How Much Did Eurozone States Spend On Bailing Out Private Banks?

This is a link to the Annual Report on the Euro Area 2009, produced by the European Commission. Table 2.1, on P54, caught my attention and is worth reproducing below. It outlines the extent of state intervention/bailout of the banking sector as a percent of GDP for each member state.

As a percentage of GDP the Euro-area average is 25.4%, the EU 27 is 31.2%. This is about 1,870 billion for the entire Eurozone. Nothing compared to what has been allocated to the Greek government. But, get this, Ireland spent a whopping 231.8% of its GDP, massively above any other country. Most of this is accounted for by the blanket guarantee of bank liabilities. Some may legitimately argue that this halted a run on Irish banks. But, as Morgan Kelly argues in this article – it may just end up bankrupting the state.

Euro-area public interventions in the banking sector (as % of GDP) – approved and effective

    • Austria                       32.0                                         8.7
    • Belgium                      92.0                                        26.7
    • Cyprus                        0.0                                           0.0
    • Finland                       27.7                                        0.0
    • France                        18.1                                          5.6
    • Germany                   24.4                                         9.1
    • Greece                        11.4                                         4.6
    • Ireland                       231.8                                     229.4
    • Italy                            1.3                                           0.0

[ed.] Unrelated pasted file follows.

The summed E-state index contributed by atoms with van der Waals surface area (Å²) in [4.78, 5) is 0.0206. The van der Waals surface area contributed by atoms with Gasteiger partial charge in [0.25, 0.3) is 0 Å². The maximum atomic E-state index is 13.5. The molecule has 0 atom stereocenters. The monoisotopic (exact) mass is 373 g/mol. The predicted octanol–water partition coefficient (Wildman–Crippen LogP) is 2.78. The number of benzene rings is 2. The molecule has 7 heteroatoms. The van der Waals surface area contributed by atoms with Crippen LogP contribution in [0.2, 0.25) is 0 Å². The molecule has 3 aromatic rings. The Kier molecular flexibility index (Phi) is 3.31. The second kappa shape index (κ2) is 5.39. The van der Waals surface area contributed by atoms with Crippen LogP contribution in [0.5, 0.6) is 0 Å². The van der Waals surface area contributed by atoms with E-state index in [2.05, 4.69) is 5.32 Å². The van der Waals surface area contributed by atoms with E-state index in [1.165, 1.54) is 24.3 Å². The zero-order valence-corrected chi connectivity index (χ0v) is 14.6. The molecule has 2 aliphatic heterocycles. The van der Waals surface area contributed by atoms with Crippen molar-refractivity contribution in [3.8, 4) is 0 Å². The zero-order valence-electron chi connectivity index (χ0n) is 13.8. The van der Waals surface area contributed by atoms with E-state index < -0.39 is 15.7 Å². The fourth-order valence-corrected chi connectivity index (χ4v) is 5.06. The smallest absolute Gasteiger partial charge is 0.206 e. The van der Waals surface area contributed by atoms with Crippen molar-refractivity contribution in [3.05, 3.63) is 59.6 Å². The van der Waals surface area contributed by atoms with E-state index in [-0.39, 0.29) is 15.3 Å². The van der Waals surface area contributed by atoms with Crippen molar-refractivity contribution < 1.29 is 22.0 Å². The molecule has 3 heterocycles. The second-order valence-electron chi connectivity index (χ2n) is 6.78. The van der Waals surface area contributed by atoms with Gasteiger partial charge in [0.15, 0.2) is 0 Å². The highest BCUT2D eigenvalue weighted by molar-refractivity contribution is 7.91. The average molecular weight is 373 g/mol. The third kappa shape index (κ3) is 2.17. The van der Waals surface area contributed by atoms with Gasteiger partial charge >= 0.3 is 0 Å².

• Lux                              20.2                                        8.8
    • Malta                          0.0                                           0.0
    • Netherlands            52.0                                        25.4
    • Portugal                    12.5                                         3.3
    • Slovakia                    0.0                                           0.0
    • Slovenia                    32.8                                         0.4
    • Spain                          12.1                                          5.0
    • Euro area                 25.4                                          11.5
    • EU 27                        31.2                                           12.6

    Comparative analysis is the only way to get a grip on the extent of Ireland’s’ financial bailout – the primary cause of our ballooning fiscal deficit. It is not, contrary to public opinion, public sector wages or an increase in social welfare spending that has created the crisis in our public finances. Public sector spending certainly increased, as did overall unit labour costs in the economy (what do you expect in the midst of a colossal property boom fuelled by cheap credit), but not so much as to put the economy in its perilous position.

    If Ireland is going to default and go bust it is the cause of two factors: a massive state bailout of the private finance industry (primarily real estate banking), and a total collapse in revenue due to an over-reliance on regressive and unsustainable (indirect forms) of taxation. Austerity and massive cutbacks will not solve these problems.

    4 responses to “How Much Did Eurozone States Spend On Bailing Out Private Banks?

    1. Oh god. That is some contrast.

    2. Pingback: Irish Left Review · How Much Did Eurozone States Spend On Bailing Out Private Banks? | Irish Public Policy

    3. Wow, nice find!

    4. Pingback: Irish Left Review · What Does an “Open Economy” Mean & Other Important FAQs

    Leave a Reply

    Fill in your details below or click an icon to log in: Logo

    You are commenting using your account. Log Out /  Change )

    Google photo

    You are commenting using your Google account. Log Out /  Change )

    Twitter picture

    You are commenting using your Twitter account. Log Out /  Change )

    Facebook photo

    You are commenting using your Facebook account. Log Out /  Change )

    Connecting to %s